It should be clear by now that I am a pretty big basketball fan. I don't have a TV, nor do I follow the league at all times, but I care a great deal about the players and certain teams/styles of play/uniforms. Basically, I am a sucker for the details. If I learned anything over this past summer, it's that when you feel like mainstream outlets for sports news are failing you in terms of depth or breadth of coverage, go looking for what you want. If I might recommend one source to a few of you, it would be Voice on the Floor. It's a series of podcasts from a bunch of different basketball writers, of various length and tone. I would encourage you all to listen to the first episode, looking at how the Gilbert Arenas episode effected the Wizards. I'm of the opinion that great, long-form reporting on sports and science are lacking in terms of the quantity of resources, so anything like this I can get my hands on, I will cherish. Enjoy.

Also, has anyone listened to the 11-minute Kanye song yet? I haven't heard it, is it worth checking out?

At first glance, I see the merit in this article, but it is also so incredibly frustrating. I need to think more clearly about why it bothers me. Though a quote like this:

FK: When you were reading all these lyrics, did you ever imagine what they would sound like spoken?

SA: It's funny: I mostly imagined them in my internal "textual" voice — the voice I tend to use for all reading. Which is probably a ghost version of my own.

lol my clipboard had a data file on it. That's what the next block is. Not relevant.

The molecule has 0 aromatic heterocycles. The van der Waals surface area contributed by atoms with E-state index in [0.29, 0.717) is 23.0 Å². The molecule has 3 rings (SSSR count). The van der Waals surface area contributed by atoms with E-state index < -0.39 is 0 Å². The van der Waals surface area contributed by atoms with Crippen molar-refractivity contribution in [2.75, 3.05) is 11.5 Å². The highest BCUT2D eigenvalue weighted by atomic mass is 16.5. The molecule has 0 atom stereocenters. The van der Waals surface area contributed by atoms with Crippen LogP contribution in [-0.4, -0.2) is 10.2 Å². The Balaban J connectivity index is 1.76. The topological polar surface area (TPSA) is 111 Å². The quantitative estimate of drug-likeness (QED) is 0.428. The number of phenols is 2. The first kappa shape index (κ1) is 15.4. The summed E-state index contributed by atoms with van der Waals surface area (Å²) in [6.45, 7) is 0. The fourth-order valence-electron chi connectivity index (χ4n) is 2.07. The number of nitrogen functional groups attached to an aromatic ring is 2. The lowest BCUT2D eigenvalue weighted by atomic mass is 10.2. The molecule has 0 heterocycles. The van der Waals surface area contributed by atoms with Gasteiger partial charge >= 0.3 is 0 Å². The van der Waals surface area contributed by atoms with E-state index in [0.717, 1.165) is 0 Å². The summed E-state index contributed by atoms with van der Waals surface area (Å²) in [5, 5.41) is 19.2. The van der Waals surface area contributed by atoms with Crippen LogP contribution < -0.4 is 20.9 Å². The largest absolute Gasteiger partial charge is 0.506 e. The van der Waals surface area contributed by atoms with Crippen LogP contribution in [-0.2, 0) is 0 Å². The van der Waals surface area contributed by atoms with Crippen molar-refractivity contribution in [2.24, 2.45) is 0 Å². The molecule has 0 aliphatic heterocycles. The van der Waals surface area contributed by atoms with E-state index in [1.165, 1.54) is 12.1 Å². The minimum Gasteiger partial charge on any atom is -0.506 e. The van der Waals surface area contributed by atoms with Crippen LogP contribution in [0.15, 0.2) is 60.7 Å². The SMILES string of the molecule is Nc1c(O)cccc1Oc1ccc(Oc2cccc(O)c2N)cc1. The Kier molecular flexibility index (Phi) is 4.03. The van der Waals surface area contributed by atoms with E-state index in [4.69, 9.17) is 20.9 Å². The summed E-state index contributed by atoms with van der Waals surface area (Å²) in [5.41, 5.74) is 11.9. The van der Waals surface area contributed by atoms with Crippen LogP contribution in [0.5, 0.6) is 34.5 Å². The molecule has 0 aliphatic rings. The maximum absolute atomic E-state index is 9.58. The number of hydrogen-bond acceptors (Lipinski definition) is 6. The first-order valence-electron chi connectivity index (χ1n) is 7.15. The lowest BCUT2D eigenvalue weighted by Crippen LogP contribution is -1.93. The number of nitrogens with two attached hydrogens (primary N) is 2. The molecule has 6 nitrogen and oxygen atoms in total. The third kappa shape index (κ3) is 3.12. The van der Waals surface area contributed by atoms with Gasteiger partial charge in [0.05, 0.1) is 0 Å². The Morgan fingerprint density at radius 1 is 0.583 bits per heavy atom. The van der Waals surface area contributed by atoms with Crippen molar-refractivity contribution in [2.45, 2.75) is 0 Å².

FK: So all the same tempo I'm guessing.

SA: Yeah, basically the same. And then I'd read some of my favorite passages aloud to my wife, and she would laugh at me because it sounded ridiculous.

makes it easy to see why I'm irritated. My emphasis, by the way.

Tuesday, November 2, 2010

An announcement.




I suppose it's been a while, for which I apologize. I was busy moving across the country and trying to get my act together for graduate school. I suppose the break was good to acquire new music and just marinate over my opinions, but I feel guilty neglecting the site. I'll resume opinions soon, and I may try podcasting provided i make the time to do so. I also started a tumblr about a week ago. I imagine that the podcasts will go both there and here. Some of you may know that I did a radio show in college, and I kind of miss that structured playtime. So why not relive that experience thanks to modern technology? I'll try and get my act together, for all our benefits. Since I don't have much of a social life, I took all of five minutes to come up with a name and "artwork" for this radio show, as you can see. I'm trying to convince my roommate to join me on the show, so look out for that. But it will happen, and there will be music.

Saturday, May 15, 2010

blow the whistle.



We had this conversation last year. Mike Brown, above all, is the problem. He has no actual gameplans, which isn't useful if Bron Bron gets in foul trouble, gets hurt, or has an off night. Having said that, if I were Mr. James, I'd leave Cleveland... who really wants to live there for the rest of your 20s?

and for good measure: